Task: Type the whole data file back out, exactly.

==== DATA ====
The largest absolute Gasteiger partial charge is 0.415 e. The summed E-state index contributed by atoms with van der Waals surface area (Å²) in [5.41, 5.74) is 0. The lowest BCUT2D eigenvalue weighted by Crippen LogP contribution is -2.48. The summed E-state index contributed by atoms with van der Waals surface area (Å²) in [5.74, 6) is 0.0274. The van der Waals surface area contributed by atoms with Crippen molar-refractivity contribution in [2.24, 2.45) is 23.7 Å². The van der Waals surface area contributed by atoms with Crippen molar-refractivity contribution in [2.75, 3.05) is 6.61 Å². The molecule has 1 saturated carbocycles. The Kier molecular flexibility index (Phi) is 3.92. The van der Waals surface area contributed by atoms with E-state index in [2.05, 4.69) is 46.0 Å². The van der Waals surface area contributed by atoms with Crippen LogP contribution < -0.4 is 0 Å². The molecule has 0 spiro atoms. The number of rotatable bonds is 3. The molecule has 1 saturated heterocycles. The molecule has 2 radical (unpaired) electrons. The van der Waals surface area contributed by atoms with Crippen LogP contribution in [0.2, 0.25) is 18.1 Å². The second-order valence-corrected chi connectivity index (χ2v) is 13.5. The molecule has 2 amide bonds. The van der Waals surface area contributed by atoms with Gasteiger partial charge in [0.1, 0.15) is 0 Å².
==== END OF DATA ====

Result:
The largest absolute Gasteiger partial charge is 0.415 e. The summed E-state index contributed by atoms with van der Waals surface area (Å²) in [5.41, 5.74) is 0. The lowest BCUT2D eigenvalue weighted by Crippen LogP contribution is -2.48. The summed E-state index contributed by atoms with van der Waals surface area (Å²) in [5.74, 6) is 0.0274. The van der Waals surface area contributed by atoms with Crippen molar-refractivity contribution in [2.24, 2.45) is 23.7 Å². The van der Waals surface area contributed by atoms with Crippen molar-refractivity contribution in [2.75, 3.05) is 6.61 Å². The molecule has 1 saturated carbocycles. The Kier molecular flexibility index (Phi) is 3.92. The van der Waals surface area contributed by atoms with E-state index in [2.05, 4.69) is 46.0 Å². The van der Waals surface area contributed by atoms with Crippen LogP contribution < -0.4 is 0 Å². The molecule has 0 spiro atoms. The number of rotatable bonds is 3. The molecule has 1 saturated heterocycles. The molecule has 2 radical (unpaired) electrons. The van der Waals surface area contributed by atoms with Crippen LogP contribution in [0.2, 0.25) is 18.1 Å². The second-order valence-corrected chi connectivity index (χ2v) is 13.5. The molecule has 2 amide bonds. The van der Waals surface area contributed by atoms with Gasteiger partial charge in [0.1, 0.15) is 0 Å².